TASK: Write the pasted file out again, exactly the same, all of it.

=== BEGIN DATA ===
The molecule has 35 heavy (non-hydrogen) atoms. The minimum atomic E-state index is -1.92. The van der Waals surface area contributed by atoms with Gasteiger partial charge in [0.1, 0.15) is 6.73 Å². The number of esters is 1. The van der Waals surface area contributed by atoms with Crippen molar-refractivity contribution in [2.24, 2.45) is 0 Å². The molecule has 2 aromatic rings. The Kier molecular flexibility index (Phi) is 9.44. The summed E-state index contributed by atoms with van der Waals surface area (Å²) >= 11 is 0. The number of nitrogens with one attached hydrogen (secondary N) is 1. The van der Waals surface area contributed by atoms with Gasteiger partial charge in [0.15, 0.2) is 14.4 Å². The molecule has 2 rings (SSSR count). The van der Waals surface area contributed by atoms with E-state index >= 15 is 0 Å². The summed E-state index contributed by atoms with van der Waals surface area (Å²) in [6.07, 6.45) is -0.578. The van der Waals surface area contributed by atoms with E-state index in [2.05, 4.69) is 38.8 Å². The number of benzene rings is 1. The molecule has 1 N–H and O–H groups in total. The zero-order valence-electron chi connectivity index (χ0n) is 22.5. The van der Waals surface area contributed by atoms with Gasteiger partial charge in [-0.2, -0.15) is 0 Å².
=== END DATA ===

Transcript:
The molecule has 35 heavy (non-hydrogen) atoms. The minimum atomic E-state index is -1.92. The van der Waals surface area contributed by atoms with Gasteiger partial charge in [0.1, 0.15) is 6.73 Å². The number of esters is 1. The van der Waals surface area contributed by atoms with Crippen molar-refractivity contribution in [2.24, 2.45) is 0 Å². The molecule has 2 aromatic rings. The Kier molecular flexibility index (Phi) is 9.44. The summed E-state index contributed by atoms with van der Waals surface area (Å²) >= 11 is 0. The number of nitrogens with one attached hydrogen (secondary N) is 1. The van der Waals surface area contributed by atoms with Gasteiger partial charge in [0.15, 0.2) is 14.4 Å². The molecule has 2 rings (SSSR count). The van der Waals surface area contributed by atoms with E-state index >= 15 is 0 Å². The summed E-state index contributed by atoms with van der Waals surface area (Å²) in [6.07, 6.45) is -0.578. The van der Waals surface area contributed by atoms with E-state index in [2.05, 4.69) is 38.8 Å². The number of benzene rings is 1. The molecule has 1 N–H and O–H groups in total. The zero-order valence-electron chi connectivity index (χ0n) is 22.5. The van der Waals surface area contributed by atoms with Gasteiger partial charge in [-0.2, -0.15) is 0 Å².